America has the ‘BosWash corridor’ (Boston through to Washington), Germany has the Ruhr valley, Japan has Tokyo-Yokohama. England, of course, has Greater London, but we also have the ‘Northern conurbation’ – Liverpool, Manchester, Leeds, Sheffield and all the places in between: one of the greatest concentrations of humanity anywhere in the world.
So why don’t we see the core cities of the North as the enormous economic asset that they are? The key problem is the narrative – and, to an extent, the reality – of post-industrial decline. We are told the economic rationale for the rise of the Northern conurbation no longer applies and thus its component communities must make do as best they can, burdened by a history and geography that no longer works to their advantage.
Fortunately, this is nonsense. In every region in every country, industries come and go – but what really counts is their ability to adapt and innovate.
In this respect, cities – whose whole purpose is to facilitate the exchange of ideas – are ideally placed to keep pace with the future. The Northern conurbation is more than a city – it is a constellation of cities, a dense but diverse network of markets, cultures and environments in which enterprise should thrive.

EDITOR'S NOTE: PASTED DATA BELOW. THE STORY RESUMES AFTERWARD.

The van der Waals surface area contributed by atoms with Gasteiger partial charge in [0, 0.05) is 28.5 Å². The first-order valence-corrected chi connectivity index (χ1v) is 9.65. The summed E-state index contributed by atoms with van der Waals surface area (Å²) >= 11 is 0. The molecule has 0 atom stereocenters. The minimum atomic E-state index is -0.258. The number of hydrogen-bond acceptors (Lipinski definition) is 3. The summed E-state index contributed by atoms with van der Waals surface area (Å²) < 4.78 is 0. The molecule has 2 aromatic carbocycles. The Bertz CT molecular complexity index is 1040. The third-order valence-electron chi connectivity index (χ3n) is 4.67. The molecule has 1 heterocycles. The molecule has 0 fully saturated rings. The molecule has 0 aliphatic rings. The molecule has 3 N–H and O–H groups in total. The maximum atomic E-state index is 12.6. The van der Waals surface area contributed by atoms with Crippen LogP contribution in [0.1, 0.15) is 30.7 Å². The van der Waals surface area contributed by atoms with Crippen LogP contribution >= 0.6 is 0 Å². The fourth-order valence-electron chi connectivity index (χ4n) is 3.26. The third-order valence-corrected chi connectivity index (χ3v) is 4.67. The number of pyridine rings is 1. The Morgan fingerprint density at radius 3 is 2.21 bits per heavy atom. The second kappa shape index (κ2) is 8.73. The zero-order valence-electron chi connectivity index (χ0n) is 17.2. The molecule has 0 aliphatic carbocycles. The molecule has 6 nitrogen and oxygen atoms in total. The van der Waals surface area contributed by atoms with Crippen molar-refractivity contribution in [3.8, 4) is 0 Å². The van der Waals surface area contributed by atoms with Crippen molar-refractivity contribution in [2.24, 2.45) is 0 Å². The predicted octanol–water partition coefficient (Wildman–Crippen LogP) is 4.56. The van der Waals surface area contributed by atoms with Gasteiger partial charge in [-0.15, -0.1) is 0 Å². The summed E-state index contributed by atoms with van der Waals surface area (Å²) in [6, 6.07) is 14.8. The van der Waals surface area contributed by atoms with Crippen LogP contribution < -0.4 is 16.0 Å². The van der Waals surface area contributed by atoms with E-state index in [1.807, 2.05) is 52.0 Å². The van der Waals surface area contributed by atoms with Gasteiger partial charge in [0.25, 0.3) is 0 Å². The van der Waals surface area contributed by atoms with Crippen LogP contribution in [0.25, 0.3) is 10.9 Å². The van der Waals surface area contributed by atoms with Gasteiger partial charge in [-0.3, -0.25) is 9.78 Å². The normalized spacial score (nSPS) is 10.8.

Of course, as with any network, properly functioning links are all important. Improving those links is the purpose of an under-reported, but highly significant, piece of infrastructure investment called the Northern Hub – described here in an article for the Economist:
While the London-based political and media establishments obsess over the radial links that connect the capital to the rest of the country, it is important not forget the infrastructure that runs along the east-west axis of the Northern conurbation:
Compared to HS2 or a new London airport, the cost of such improvements – around £600 million for the Northern Hub – is small. One wonders, therefore, why they haven’t already happened. It speaks of a colossal failure of imagination, not to mention the over-centralisation of our decision-making power structures,.
In particular, one should ask why the last Labour government – which pumped billions into inflating public sector pay rolls in Northern cities – did so little to build the infrastructure that would have provided a lasting boost to the job-creating potential of the private sector.